You are viewing Aaker on Brands blog posts from April, 2011 (5 total). You can also view all blog posts.
The New York Times claimed in an article by Stephanie Clifford and Andrew Martin that “As Consumers Cut Spending, “Green” Products Lose their Allure” (April 21, 2011). The evidence is the fall-off of sales of green cleaning products of mainstream firms. The headline subtext is that green products get lip service from consumers but when it comes to buying, especially when there are a few cents more involved, the motivation fades. Let me put another spin on that data.
First, the existence of brands like Green Works from Clorox, Nature’s Source from S. C. Johnson, and Arm & Hammer Essentials from Church & Dwight may be strategically useful in the future if and when the green movement does become more mainstream and the core expands as it is doing. Although initially the brands received significant advertising support, they are now getting little investment which means…
April 26, 2011 • Permalink
The premise that there is one key to success is an illusion. There are nearly always 5 to 10 and the absence of any one can kill an offering. Take Segway.
Segway is the upright, self-balancing, two-wheeled, people mover that was introduced in 2001 and was a market failure in the eyes of most observers because it fell far short of its expected sales. Steve Jobs predicted that it would have as great an impact as the personal computer and the production was geared to turn out 500,000 units a year, but the actual sales for the first seven years was under 30,000 units.
Segway did so many things well. First, the technology was brilliant and was protected from competitors by patents. Second, as an energy saving device, it delivered self-expressive benefits. Third, it was a lifestyle product that attracted a loyal following reminiscent of Harley. There were Segway Fest event to celebrate the Segway lifestyle. Fourth, the product…
April 19, 2011 • Permalink
Innovation is the lifeblood of any organization. It will lead to new offerings that define categories and subcategories. It will lead to novel and effective ways to introduce and manage those categories and subcategories. It will allow existing brands mired in brand preference competition to break out. The question is not whether to be innovative, it is how. The fact is that few firms come close to their innovation aspiration.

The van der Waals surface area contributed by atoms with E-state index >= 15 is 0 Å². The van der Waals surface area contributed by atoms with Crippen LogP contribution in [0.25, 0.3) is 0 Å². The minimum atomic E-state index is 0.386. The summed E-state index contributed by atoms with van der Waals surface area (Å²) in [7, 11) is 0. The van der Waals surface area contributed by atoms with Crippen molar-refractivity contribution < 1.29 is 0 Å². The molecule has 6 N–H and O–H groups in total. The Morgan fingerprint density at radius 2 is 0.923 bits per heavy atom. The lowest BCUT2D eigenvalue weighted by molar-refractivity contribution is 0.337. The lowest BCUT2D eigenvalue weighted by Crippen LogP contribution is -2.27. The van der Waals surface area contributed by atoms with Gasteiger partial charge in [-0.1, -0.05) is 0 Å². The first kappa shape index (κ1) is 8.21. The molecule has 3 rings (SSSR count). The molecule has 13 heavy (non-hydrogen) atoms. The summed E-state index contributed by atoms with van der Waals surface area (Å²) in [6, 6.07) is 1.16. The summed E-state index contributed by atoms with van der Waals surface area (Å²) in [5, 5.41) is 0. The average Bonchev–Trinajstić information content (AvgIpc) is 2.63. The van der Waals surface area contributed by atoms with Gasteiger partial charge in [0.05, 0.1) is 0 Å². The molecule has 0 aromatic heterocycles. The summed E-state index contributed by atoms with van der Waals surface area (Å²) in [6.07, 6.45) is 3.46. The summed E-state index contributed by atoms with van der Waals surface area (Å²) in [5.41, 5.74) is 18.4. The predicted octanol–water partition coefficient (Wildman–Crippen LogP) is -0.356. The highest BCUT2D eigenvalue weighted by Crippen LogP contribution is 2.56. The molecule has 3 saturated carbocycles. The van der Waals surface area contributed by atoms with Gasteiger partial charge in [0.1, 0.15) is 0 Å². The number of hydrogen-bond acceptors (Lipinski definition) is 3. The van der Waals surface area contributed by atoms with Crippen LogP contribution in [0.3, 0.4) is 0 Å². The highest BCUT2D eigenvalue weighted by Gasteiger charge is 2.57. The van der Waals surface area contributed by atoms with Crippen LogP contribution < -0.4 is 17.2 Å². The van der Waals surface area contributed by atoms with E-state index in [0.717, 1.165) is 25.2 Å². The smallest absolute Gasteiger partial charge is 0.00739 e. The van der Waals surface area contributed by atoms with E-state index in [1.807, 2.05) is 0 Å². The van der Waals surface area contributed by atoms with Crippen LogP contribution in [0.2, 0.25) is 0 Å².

A refreshing perspective on innovation appears in a new book Look at More by my colleague at Prophet Andy Stefanovich. Andy, the chief curator and provocateur at Prophet, has helped companies become more innovative for nearly twenty years and pulls his ideas together in this punchy book using both stories and solid frameworks. The overriding idea is that a firm and its people need to be inspired to look at more stuff and think about it harder continually finding new vantage points to view…
April 13, 2011 • Permalink
Apple has arguably created or refined and revitalized at least five new categories in a single decade — the iPod, iTunes, the Apple Store, the iPad, and the iPhone; an incredible achievement. There are many drivers of the success — a flare for cool design, the encouragement of surrounding apps, the perfecting of the user experience, the credibility and visibility of Steve Jobs, the passionate customer base, the brand, and more. However, one key ingredient that is usually overlooked is the ability of Jobs to get the timing right. Some observations:
In October 2001 Apple brought to market the iPod which would sell something over 220 million units over the next eight years. However, as I noted in an earlier blog post, Sony actually launched not one but two iPod-like products fully two years before the iPod was introduced: the Memory Stick Walkman and the VAIO Music Clip. The…
April 7, 2011 • Permalink
I like the approach that General Mills has taken to become one of the winners in the emerging new category of gluten-free foods. Unlike Anheuser-Busch that was one of the early pioneers with a gluten-free beer back in 2006, General Mills has been able to leverage a broad line of food products and the Betty Crocker Kitchen to create a major footprint in the new arena.
Until just a few years ago, Gluten-Free food was a narrow niche involving a small percentage of the 1% of the population that needs a totally gluten-free diet and has been diagnosed as such. However, this population is growing sharply, and, more importantly, substantial numbers of others, estimated as high as 25% of the population, are attracted to the diet because of a belief that it can help a variety of other conditions such as arthritis, autism, and irritable bowel syndrome and because there is a perception that it is inherently healthy. The brand and innovation question is how to be in a position to detect and…
April 1, 2011 • Permalink